In the meantime, the Commission published an overview of the loan amounts which could possibly be requested by various countries:
It will be noted that a whole series of countries (Germany, the Netherlands, Austria, Denmark, Finland, …) are missing. There is also a good reason for this: they borrow more cheaply on the market. According to the Financial Times (19 October), the Commission lent to approximately minus 0.24% [ii]. Belgium seems to be in an intermediate position, hoping to take some advantage of a ‘European’ loan.
All in all, if we look at the SURE programme globally, there is little reason to speak of a success of ‘Europe and its values of solidarity’. First and foremost, it concerns loans, which will be paid for by the national states and therefore largely by the working population. Secondly, as already mentioned, it is at most a correction to the self-imposed ban on direct loans by the ECB to the member states. Furthermore, one cannot speak of an emergency intervention when it takes more than six months to take a limited initiative in a dramatic context. After all, this is limited in any case: €100 billion, of which only €17 billion are disbursed now, while Europe is plunged into a second corona wave. One hundred billion is ultimately less than 1% of EU GDP.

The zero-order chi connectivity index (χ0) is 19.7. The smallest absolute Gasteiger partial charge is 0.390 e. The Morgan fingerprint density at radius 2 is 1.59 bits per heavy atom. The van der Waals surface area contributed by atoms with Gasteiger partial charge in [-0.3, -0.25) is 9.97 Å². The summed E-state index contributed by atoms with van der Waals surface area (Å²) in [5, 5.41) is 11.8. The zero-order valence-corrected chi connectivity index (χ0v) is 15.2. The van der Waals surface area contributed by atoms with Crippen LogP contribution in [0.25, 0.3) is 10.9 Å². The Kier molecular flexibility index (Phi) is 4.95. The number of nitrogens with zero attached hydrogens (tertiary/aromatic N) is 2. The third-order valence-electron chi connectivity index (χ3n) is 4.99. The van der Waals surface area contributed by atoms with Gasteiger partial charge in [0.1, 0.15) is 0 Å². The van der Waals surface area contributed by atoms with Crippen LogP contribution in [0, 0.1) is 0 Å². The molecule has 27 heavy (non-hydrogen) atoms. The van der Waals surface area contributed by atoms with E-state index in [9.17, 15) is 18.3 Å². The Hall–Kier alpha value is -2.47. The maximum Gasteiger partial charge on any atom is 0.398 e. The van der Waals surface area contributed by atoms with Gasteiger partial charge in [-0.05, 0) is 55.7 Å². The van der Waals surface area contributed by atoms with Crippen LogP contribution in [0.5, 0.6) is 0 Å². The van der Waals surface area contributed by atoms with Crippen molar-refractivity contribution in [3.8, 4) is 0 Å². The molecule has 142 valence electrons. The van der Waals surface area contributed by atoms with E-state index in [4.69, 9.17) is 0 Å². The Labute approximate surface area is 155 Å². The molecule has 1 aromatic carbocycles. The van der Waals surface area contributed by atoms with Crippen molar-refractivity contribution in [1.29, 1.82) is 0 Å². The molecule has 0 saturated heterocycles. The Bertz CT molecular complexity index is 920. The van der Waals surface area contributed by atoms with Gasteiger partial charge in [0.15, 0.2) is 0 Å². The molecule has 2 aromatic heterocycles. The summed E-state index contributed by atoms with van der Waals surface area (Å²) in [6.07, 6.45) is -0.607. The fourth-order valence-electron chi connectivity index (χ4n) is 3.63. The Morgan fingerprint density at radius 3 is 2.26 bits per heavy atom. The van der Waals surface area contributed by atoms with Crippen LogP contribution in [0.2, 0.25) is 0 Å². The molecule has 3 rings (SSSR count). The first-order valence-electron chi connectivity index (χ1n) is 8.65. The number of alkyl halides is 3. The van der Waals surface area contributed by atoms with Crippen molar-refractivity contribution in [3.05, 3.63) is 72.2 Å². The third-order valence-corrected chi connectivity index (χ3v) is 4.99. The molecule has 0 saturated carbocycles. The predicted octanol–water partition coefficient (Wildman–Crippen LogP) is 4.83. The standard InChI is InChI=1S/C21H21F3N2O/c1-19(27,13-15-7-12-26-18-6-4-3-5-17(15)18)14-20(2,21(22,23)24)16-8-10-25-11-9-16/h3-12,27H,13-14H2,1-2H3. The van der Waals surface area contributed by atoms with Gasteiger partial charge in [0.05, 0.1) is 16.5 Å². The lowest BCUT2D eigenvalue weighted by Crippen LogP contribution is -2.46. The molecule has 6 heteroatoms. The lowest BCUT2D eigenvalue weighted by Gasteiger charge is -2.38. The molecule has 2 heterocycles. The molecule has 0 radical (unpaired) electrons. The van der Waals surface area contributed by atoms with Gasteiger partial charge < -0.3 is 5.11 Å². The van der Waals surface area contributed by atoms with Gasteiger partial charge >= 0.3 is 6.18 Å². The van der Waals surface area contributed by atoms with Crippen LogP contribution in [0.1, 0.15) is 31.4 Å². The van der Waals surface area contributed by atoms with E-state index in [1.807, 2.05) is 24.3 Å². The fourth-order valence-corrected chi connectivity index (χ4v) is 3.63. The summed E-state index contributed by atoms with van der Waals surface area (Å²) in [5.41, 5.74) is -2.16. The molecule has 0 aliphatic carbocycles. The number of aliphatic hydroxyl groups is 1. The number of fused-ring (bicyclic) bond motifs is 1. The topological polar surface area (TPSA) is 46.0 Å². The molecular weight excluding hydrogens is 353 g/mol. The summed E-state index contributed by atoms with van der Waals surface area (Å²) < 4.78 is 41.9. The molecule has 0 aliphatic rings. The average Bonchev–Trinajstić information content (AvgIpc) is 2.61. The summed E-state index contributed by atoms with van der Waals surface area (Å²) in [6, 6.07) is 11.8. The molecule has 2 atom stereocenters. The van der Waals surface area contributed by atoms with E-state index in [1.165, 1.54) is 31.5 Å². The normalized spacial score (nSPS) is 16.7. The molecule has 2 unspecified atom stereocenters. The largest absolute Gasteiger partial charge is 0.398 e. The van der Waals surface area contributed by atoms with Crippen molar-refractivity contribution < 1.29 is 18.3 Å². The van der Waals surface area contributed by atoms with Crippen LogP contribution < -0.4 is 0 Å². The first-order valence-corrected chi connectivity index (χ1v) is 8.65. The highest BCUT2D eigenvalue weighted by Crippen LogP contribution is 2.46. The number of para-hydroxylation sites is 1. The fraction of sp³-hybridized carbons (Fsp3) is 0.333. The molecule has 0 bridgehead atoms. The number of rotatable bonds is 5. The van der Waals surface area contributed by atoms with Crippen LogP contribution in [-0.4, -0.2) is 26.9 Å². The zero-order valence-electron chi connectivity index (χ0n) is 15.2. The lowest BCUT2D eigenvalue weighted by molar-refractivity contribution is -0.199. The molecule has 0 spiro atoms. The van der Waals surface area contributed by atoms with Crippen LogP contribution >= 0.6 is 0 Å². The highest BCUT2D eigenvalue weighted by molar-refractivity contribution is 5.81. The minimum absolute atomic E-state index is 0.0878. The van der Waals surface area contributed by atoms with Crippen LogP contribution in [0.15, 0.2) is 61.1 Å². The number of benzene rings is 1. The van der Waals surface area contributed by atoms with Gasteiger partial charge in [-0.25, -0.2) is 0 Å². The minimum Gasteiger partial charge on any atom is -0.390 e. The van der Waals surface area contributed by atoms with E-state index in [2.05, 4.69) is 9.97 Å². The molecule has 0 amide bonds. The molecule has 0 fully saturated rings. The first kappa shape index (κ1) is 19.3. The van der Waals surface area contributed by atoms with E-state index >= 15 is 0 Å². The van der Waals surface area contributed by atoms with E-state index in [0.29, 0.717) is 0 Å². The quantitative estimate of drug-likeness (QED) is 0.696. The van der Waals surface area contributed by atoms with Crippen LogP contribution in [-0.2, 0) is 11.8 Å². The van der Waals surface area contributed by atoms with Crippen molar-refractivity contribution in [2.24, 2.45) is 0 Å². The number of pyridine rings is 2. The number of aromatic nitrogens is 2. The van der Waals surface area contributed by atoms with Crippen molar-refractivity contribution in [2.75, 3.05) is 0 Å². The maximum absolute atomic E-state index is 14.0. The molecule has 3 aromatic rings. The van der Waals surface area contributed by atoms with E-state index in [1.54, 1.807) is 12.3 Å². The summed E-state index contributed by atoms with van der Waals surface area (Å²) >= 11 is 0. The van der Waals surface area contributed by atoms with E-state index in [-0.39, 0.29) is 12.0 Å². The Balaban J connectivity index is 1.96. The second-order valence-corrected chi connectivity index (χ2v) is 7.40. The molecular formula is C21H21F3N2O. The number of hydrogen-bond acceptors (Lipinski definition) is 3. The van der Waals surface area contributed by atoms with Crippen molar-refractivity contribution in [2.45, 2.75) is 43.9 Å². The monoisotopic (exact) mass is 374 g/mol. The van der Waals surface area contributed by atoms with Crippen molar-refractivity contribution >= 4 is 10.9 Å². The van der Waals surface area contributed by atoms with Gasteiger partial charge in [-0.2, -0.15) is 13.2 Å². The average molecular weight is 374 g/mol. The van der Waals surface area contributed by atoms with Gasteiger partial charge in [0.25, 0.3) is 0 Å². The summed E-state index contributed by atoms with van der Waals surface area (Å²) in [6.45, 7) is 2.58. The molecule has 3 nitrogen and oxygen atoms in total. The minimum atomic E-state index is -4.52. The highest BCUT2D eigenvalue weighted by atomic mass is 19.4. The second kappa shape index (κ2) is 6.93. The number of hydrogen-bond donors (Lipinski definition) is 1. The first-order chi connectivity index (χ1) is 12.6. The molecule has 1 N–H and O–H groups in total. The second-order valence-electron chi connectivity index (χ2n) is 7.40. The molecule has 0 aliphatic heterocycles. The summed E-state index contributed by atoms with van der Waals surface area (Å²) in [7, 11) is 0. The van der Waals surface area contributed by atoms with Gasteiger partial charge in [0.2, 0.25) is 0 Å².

So we shall see what really will happen. Perhaps the current governments of e.g. Italy, Spain and Portugal have become more desperate because of the second corona lockdown in their respective countries and are now willing to take up the SURE loans (which they did not not touch upon before). The situation in Italy is indeed very desperate. Maybe also other poorer countries will apply for these loans (e.g. Romania). However, the European Central Bank may act as a ‘counterweight’ to ‘light Keynesian spending’.